Above all, businesses operating in the audiovisual services market will have to be registered. Luckily, it seems that apart from TV broadcasting services, other forms of registration will be a piece of cake. In addition, each business will be required to make itself and the programs it broadcasts easily identifiable. It is also highly probable that a certain part of the broadcast programs will need to feature special elements for persons who are sight- or hearing-impaired.



The directive applies also to audiovisual commercial communications, defined as images, with or without sound, which are designed to promote, directly or indirectly, the goods, services or images of a natural or legal person pursuing an economic activity. To put it simply, audiovisual commercial communications primarily include commercials, product placement and sponsoring. Material changes in the field of commercials concern the time and place for broadcasting commercials. Polish lawmakers will also need to treat self-promotion of TV broadcasters and social advertisements as advertising. This may considerably limit the time for advertising in television.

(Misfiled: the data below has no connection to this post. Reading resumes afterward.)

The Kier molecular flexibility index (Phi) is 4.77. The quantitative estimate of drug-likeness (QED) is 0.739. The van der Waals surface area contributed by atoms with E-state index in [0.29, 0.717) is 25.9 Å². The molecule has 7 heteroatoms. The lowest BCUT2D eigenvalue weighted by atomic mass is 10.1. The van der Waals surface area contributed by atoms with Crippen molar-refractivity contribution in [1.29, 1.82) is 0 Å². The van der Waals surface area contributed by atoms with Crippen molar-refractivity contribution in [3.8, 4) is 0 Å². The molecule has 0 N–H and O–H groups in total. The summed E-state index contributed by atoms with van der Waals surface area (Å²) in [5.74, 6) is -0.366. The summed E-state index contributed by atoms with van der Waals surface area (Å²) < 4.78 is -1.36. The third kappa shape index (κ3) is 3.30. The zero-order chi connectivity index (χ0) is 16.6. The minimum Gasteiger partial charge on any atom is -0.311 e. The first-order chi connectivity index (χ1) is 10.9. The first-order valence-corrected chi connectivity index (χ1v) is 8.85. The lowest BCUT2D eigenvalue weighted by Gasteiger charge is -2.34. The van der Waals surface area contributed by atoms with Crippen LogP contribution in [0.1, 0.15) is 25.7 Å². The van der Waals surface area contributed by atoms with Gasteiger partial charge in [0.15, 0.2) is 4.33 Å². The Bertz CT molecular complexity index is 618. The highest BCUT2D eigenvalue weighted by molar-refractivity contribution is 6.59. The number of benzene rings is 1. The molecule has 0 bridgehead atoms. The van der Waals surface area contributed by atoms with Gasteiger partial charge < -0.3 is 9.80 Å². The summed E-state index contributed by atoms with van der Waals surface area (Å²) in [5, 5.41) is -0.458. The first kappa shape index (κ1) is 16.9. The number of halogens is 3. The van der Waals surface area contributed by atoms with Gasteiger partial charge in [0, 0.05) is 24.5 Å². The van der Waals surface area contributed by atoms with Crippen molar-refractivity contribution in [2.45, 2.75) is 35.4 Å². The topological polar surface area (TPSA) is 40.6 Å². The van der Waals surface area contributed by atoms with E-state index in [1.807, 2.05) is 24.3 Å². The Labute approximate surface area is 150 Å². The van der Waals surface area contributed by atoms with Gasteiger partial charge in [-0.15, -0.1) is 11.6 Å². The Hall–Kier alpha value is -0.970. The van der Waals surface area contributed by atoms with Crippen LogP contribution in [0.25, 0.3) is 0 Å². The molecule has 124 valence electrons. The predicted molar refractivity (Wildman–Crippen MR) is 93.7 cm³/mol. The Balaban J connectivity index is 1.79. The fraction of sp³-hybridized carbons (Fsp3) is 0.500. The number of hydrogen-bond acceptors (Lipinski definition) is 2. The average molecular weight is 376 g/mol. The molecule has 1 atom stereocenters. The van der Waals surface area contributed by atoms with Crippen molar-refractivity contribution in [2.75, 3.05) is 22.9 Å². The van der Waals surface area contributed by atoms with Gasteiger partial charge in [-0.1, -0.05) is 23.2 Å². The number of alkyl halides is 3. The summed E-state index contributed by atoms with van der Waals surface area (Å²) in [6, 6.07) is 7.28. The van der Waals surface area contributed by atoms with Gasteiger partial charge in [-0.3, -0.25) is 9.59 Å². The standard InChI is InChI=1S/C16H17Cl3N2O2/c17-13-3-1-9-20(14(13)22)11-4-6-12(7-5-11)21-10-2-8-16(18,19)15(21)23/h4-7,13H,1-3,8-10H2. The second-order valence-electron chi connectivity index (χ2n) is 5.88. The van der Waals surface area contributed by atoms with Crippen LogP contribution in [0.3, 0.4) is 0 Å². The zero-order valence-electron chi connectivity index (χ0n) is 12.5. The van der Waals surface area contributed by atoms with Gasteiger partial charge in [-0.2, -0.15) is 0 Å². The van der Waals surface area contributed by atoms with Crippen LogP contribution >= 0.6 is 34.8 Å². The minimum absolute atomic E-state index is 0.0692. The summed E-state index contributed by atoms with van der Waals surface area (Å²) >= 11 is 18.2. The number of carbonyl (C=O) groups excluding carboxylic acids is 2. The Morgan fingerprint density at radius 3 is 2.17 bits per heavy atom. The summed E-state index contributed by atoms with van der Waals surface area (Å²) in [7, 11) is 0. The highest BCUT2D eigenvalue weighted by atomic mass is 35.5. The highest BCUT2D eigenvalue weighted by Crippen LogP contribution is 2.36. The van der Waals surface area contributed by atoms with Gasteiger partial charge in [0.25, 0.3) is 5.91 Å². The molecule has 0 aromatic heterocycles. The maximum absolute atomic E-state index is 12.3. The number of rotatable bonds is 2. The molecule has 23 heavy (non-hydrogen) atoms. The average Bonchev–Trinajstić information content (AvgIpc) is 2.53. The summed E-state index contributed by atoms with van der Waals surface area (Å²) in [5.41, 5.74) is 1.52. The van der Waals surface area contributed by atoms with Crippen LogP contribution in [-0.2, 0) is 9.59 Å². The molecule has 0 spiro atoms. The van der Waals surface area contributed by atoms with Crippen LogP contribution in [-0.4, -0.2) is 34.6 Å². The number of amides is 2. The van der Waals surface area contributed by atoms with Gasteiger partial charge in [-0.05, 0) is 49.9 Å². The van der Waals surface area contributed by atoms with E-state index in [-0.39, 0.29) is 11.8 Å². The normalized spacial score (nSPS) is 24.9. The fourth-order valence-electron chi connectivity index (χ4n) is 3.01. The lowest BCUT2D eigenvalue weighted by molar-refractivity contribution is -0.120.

A new approach toward advertising abandons the “separation” rule in favor of the “distinction” rule. This means it will be necessary to distinguish advertisements from other programs on the basis of visual, sound or spatial means. This raises at least one question: will split-screen advertising be allowed?


Product placement